Today's Globe contained a story sure to cudgel the heart of any parent: an apparently healthy 6-year-old girl collapsed & died during a suburban soccer game this weekend. Details were not yet available, but in such cases one class of causes are cardiac arrythmias.
Such horrible events are very rare, but still very concerning since they injure or kill persons who otherwise would have very long futures ahead of them. One response to this is to suggest screening all young athletes for arrythmias. Like all screening exercises, these run the risk of many false positives, which can incur financial, medical & always emotional costs.
With widespread personal genome sequencing around the corner, there will certainly be interest in trying to use this information to prevent such tragedies. The fact that a number of polymorphisms relevant to such sudden collapses are already known makes this not at all hypothetical. However, just as with screening by other methods, it is likely that such tests would be crude for quite a while going forward -- too many causative mutants will be unknown (false negatives) and some of the seemingly harmful variants will prove to be either incorrectly labeled so or not harmful in the particular personal context (e.g. another variant suppresses the effect). Furthermore, since such events are rare it will be challenging to find more such variants -- especially if there are a large number of rare variants predisposing to such events.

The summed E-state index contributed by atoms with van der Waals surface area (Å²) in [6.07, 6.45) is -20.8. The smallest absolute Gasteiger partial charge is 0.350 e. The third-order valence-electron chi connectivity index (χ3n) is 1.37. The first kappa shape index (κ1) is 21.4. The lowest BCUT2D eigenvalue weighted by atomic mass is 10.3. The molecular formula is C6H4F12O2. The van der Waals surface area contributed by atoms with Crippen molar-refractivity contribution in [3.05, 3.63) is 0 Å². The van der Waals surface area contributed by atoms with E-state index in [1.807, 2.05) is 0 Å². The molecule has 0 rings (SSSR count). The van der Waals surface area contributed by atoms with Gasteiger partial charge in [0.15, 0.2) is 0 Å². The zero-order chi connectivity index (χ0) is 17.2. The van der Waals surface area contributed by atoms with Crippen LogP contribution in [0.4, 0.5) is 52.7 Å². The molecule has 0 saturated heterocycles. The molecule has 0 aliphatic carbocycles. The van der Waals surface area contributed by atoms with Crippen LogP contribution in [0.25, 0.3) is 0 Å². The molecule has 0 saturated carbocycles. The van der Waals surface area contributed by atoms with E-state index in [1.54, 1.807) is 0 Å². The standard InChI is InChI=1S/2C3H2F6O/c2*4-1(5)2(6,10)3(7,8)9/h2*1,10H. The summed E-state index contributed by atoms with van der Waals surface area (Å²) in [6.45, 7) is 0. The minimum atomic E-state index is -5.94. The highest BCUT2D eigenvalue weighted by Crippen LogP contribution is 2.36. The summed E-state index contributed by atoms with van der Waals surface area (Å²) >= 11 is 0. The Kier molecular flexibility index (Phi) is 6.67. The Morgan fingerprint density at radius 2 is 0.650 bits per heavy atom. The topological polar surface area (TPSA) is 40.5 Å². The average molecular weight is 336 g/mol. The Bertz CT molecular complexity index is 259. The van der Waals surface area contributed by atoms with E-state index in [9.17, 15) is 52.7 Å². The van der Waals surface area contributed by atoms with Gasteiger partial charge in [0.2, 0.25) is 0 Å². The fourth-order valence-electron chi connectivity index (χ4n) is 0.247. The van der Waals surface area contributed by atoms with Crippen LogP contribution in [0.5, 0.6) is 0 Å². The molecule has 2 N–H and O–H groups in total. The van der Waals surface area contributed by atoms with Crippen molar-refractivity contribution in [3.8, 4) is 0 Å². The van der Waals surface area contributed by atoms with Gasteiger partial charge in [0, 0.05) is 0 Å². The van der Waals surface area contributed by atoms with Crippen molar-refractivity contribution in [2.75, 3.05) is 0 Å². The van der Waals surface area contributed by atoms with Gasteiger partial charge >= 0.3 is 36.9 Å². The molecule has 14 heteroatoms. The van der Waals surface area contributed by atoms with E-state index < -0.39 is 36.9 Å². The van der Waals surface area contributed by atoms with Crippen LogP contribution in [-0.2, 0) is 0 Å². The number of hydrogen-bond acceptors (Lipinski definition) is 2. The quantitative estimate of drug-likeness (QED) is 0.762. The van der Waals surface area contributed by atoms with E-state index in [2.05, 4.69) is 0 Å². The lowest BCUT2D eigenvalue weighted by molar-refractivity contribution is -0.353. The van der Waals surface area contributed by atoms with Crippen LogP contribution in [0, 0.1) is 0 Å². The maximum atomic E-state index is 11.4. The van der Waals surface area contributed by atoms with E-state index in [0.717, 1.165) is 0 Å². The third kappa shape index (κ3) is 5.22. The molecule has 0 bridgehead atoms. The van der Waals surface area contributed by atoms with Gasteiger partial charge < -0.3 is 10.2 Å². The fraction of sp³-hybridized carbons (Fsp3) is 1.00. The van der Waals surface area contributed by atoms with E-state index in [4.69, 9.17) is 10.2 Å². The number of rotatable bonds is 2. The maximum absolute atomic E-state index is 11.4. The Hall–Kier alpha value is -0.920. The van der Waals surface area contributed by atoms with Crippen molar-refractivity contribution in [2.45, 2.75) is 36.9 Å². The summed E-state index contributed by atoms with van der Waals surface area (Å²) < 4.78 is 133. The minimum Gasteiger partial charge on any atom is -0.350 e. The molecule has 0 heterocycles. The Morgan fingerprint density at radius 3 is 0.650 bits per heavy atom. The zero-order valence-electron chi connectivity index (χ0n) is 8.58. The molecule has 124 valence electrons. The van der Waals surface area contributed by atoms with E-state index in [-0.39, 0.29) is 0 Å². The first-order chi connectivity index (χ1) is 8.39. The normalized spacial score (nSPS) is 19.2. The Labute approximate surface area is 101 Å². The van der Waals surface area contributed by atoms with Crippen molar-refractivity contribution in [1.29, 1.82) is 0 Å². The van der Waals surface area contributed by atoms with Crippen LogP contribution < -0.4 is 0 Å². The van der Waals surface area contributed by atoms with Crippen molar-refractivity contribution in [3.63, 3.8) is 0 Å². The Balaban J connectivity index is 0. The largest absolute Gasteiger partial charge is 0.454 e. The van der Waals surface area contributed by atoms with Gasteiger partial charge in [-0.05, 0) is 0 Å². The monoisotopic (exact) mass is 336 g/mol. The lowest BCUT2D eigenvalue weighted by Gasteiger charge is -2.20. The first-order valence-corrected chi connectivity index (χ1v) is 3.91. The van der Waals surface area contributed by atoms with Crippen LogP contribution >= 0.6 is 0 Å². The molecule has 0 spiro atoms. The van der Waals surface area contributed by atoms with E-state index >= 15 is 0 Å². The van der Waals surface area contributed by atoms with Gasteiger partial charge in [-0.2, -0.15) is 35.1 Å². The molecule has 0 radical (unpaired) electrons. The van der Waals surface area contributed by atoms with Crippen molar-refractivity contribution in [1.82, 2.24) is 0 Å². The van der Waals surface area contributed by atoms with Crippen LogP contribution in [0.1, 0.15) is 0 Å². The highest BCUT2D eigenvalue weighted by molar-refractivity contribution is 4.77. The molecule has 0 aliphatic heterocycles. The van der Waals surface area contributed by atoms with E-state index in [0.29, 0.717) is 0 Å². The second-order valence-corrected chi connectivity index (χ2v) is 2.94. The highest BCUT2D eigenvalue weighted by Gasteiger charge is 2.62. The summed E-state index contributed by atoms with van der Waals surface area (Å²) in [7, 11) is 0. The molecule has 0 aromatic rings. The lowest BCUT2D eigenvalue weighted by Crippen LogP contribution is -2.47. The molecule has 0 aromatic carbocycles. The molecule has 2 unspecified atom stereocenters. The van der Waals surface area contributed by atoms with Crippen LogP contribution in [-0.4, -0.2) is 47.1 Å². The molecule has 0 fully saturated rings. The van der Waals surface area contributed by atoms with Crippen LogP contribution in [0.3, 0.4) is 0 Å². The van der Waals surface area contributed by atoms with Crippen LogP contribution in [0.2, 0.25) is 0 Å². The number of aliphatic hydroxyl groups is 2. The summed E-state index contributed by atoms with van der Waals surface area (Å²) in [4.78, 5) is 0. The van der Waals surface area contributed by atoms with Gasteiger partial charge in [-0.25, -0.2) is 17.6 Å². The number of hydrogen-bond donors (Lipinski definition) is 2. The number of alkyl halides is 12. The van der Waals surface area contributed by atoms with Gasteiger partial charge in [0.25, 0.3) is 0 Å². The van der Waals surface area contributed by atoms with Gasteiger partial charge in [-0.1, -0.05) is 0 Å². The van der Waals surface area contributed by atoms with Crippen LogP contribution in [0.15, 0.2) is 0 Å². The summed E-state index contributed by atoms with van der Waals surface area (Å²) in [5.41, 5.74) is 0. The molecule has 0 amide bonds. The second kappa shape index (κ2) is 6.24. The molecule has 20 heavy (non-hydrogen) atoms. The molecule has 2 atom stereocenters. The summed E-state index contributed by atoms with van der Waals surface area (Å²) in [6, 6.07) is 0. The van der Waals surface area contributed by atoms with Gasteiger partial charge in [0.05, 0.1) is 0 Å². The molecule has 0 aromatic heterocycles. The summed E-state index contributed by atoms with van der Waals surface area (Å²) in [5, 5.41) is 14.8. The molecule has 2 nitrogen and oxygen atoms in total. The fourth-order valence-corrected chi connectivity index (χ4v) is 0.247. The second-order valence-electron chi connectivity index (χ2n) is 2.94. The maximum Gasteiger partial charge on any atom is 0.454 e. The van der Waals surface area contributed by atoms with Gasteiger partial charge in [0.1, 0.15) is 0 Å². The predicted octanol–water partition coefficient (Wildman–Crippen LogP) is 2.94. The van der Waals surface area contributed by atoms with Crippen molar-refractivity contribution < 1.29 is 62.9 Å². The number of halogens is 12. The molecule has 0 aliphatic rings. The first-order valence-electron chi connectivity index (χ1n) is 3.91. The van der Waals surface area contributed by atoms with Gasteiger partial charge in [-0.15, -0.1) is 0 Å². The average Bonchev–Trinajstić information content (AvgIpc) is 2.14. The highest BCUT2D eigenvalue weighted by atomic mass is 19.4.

In any case, it's hard not to cross one's fingers -- no parent should have to worry about a routine childhood activity carrying invisible risk.